“You see attitudes on education divided between old California and new California, with white voters and older voters saying schools are worsening, while younger voters and minorities are more optimistic about the direction schools are headed,” said David Kanevsky, vice president of Republican polling firm American Viewpoint, part of the bipartisan team with Democratic polling firm Greenberg Quinlan Rosner Research that conducted the USC Dornsife/Los Angeles Times Poll.

When asked to give California schools letter grades, 35 percent of voters gave public schools a “C.” Thirty percent of voters gave public schools a grade of “A” or “B,” and 27 percent of voters gave schools a “D” or “F.”

Yet when asked about schools in their own neighborhood, voters were more positive. Forty-nine percent of voters gave public schools in their own neighborhood high marks with a grade of “A” or “B.” Twenty-three percent gave their neighborhood public school a “C,” and 13 percent gave local public schools a “D” or “F” grade.

Overall, a majority of voters had positive impressions of charter schools, saying they would consider enrolling their child in a charter school, with 61 percent of parents saying charter schools were an option, and 32 percent saying they would not consider charter schools for their child. That’s up nine percentage points since the question was asked as part of the 2011 USC Dornsife/Los Angeles Times Poll, when 52 percent of parents said they considered charter schools an option for their child.

But voters thought funds should be directed at traditional public schools rather than creating new charter campuses, with 59 percent favoring investments in traditional public schools over increasing the number of charter schools. Twenty-nine percent supported opening more charter schools instead of spending additional funds on public schools.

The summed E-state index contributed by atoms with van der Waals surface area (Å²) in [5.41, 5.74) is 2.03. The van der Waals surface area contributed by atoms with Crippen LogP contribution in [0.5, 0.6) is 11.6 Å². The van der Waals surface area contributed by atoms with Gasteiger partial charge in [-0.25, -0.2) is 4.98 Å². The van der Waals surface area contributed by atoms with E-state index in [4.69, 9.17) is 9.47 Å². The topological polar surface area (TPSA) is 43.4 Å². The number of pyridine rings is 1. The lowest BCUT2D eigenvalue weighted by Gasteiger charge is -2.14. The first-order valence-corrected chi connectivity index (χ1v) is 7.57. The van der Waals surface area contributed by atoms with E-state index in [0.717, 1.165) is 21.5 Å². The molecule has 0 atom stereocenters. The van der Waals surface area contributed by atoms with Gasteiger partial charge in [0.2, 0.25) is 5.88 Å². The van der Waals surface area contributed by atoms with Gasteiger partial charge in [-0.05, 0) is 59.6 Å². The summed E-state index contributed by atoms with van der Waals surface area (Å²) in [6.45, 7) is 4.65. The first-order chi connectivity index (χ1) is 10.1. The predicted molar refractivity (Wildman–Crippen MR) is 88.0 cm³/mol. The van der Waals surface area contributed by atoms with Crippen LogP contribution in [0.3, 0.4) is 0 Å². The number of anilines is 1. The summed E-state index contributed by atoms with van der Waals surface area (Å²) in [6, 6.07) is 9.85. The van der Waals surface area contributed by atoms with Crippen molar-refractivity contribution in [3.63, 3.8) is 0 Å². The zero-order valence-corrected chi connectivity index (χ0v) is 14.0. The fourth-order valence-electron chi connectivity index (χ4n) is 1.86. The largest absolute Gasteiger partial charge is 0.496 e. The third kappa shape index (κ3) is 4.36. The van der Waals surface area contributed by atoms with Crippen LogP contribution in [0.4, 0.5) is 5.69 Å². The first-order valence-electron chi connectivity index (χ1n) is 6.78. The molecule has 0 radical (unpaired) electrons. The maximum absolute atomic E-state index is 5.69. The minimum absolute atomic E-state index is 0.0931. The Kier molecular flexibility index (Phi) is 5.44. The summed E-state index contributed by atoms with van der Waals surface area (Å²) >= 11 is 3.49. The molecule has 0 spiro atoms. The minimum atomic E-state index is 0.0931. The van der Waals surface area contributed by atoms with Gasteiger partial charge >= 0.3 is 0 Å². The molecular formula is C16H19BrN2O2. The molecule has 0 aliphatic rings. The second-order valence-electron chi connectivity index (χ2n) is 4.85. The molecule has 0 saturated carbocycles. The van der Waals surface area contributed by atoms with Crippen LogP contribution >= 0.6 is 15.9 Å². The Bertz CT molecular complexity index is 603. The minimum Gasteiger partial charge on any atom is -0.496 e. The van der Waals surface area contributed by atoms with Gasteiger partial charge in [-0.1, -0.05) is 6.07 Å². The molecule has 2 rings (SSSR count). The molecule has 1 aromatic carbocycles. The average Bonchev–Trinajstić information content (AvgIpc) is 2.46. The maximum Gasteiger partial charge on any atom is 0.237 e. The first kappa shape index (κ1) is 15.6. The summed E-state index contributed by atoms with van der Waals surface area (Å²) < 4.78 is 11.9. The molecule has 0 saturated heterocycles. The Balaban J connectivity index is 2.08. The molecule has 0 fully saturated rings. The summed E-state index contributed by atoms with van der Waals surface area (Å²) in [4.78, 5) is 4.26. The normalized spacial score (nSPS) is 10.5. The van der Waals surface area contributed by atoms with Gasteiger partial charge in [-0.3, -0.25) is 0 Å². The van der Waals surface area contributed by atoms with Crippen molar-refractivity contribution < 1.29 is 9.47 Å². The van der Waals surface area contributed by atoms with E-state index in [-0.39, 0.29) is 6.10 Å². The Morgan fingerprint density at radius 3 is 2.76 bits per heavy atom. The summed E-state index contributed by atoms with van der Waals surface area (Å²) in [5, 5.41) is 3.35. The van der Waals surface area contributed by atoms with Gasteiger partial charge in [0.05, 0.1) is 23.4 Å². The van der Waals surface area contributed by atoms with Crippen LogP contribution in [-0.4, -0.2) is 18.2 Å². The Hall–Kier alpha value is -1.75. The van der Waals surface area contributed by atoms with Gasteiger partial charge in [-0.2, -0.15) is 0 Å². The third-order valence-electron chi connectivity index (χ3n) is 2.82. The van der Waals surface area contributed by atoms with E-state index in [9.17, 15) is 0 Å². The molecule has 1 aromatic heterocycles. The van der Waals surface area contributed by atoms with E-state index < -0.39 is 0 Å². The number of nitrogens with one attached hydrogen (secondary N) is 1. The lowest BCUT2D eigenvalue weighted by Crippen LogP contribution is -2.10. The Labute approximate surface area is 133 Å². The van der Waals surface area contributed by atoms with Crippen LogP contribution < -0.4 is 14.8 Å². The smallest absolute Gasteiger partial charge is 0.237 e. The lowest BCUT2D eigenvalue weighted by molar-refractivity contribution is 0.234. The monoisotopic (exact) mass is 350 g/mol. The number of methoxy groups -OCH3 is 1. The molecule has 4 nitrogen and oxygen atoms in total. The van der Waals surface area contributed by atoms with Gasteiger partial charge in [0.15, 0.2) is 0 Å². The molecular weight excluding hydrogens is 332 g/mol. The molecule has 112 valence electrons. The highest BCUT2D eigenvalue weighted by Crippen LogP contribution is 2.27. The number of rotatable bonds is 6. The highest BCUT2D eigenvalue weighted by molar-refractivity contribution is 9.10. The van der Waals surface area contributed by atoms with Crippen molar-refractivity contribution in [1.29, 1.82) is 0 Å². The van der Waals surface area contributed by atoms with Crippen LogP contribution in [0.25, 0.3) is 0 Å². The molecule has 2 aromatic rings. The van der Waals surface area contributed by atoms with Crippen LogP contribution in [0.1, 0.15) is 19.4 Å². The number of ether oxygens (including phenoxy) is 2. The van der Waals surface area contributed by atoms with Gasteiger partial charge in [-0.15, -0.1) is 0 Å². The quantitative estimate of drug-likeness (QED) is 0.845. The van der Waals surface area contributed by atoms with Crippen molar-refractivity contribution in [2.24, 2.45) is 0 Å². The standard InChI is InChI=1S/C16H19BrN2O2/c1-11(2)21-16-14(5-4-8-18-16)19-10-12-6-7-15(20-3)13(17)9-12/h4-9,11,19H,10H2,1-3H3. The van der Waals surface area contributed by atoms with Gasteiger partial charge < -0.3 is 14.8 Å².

Forty-eight percent of voters said charter schools, which are independently run public schools, provide a higher-quality public education than traditional public schools, and 25 percent said charter schools do not provide a better education than traditional public schools.

“Californians are very supportive of charter schools, but they also strongly value the role of traditional public schools as well,” said Schnur. “They see the benefits for their own children of having the option of attending a charter school, but they want to make sure that traditional public schools have the funding they need to succeed.”

“Californians see little sense of improvement, and the effect is a call for a ‘do it all’ approach for improving public schools,” said Drew Lieberman, vice president of Democratic polling firm Greenberg Quinlan Rosner Research. “Voters are saying they’re open to these reforms, but at the end of the day, we also need to make an investment in our traditional public schools.”

The latest USC Dornsife/Los Angeles Times Poll, the largest statewide survey of registered voters, was conducted March 28-April 7 and includes a significant oversample of Latino voters as well as one of the most robust cell phone samples in the state. The full sample of 1,504 registered voters has a margin of error of +/- 2.7 percentage points.

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Californians split on whether testing has been a boon or bust for education